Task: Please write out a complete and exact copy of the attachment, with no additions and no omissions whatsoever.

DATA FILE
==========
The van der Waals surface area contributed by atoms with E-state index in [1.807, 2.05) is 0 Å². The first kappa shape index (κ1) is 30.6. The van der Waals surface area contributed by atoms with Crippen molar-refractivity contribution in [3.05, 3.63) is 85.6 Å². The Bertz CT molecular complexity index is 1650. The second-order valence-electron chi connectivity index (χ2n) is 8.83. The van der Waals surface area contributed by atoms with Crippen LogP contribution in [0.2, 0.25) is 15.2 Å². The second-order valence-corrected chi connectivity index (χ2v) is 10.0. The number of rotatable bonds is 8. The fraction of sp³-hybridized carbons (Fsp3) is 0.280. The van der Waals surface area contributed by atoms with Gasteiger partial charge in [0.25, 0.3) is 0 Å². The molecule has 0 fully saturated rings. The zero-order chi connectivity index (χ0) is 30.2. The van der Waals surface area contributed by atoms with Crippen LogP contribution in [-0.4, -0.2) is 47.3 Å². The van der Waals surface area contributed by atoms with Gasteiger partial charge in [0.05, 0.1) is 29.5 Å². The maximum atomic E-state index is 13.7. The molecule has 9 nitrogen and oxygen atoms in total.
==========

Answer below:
The van der Waals surface area contributed by atoms with E-state index in [1.807, 2.05) is 0 Å². The first kappa shape index (κ1) is 30.6. The van der Waals surface area contributed by atoms with Crippen molar-refractivity contribution in [3.05, 3.63) is 85.6 Å². The Bertz CT molecular complexity index is 1650. The second-order valence-electron chi connectivity index (χ2n) is 8.83. The van der Waals surface area contributed by atoms with Crippen LogP contribution in [0.2, 0.25) is 15.2 Å². The second-order valence-corrected chi connectivity index (χ2v) is 10.0. The number of rotatable bonds is 8. The fraction of sp³-hybridized carbons (Fsp3) is 0.280. The van der Waals surface area contributed by atoms with Gasteiger partial charge in [0.25, 0.3) is 0 Å². The molecule has 0 fully saturated rings. The zero-order chi connectivity index (χ0) is 30.2. The van der Waals surface area contributed by atoms with Crippen LogP contribution in [-0.4, -0.2) is 47.3 Å². The van der Waals surface area contributed by atoms with Gasteiger partial charge in [0.05, 0.1) is 29.5 Å². The maximum atomic E-state index is 13.7. The molecule has 9 nitrogen and oxygen atoms in total.